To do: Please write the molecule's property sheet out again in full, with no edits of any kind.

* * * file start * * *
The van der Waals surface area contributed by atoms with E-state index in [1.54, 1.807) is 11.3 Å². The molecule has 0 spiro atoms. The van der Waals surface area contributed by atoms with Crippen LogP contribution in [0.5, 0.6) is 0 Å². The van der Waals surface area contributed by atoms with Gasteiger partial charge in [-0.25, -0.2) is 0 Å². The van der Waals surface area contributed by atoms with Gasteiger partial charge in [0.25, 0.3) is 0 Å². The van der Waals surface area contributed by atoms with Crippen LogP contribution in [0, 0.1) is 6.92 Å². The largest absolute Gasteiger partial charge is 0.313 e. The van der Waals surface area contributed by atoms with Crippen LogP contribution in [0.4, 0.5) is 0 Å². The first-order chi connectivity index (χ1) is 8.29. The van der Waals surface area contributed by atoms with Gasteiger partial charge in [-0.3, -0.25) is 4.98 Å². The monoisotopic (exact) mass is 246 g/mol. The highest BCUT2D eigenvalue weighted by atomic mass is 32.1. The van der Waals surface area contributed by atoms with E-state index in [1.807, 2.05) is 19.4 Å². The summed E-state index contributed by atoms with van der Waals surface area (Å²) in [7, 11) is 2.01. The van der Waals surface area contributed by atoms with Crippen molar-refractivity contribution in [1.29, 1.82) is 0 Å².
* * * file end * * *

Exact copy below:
The van der Waals surface area contributed by atoms with E-state index in [1.54, 1.807) is 11.3 Å². The molecule has 0 spiro atoms. The van der Waals surface area contributed by atoms with Crippen LogP contribution in [0.5, 0.6) is 0 Å². The van der Waals surface area contributed by atoms with Gasteiger partial charge in [-0.25, -0.2) is 0 Å². The van der Waals surface area contributed by atoms with Gasteiger partial charge in [0.25, 0.3) is 0 Å². The van der Waals surface area contributed by atoms with Crippen LogP contribution in [0, 0.1) is 6.92 Å². The largest absolute Gasteiger partial charge is 0.313 e. The van der Waals surface area contributed by atoms with Crippen LogP contribution in [0.4, 0.5) is 0 Å². The first-order chi connectivity index (χ1) is 8.29. The van der Waals surface area contributed by atoms with Gasteiger partial charge in [-0.3, -0.25) is 4.98 Å². The monoisotopic (exact) mass is 246 g/mol. The highest BCUT2D eigenvalue weighted by atomic mass is 32.1. The van der Waals surface area contributed by atoms with E-state index in [1.807, 2.05) is 19.4 Å². The summed E-state index contributed by atoms with van der Waals surface area (Å²) in [7, 11) is 2.01. The van der Waals surface area contributed by atoms with Crippen molar-refractivity contribution in [1.29, 1.82) is 0 Å².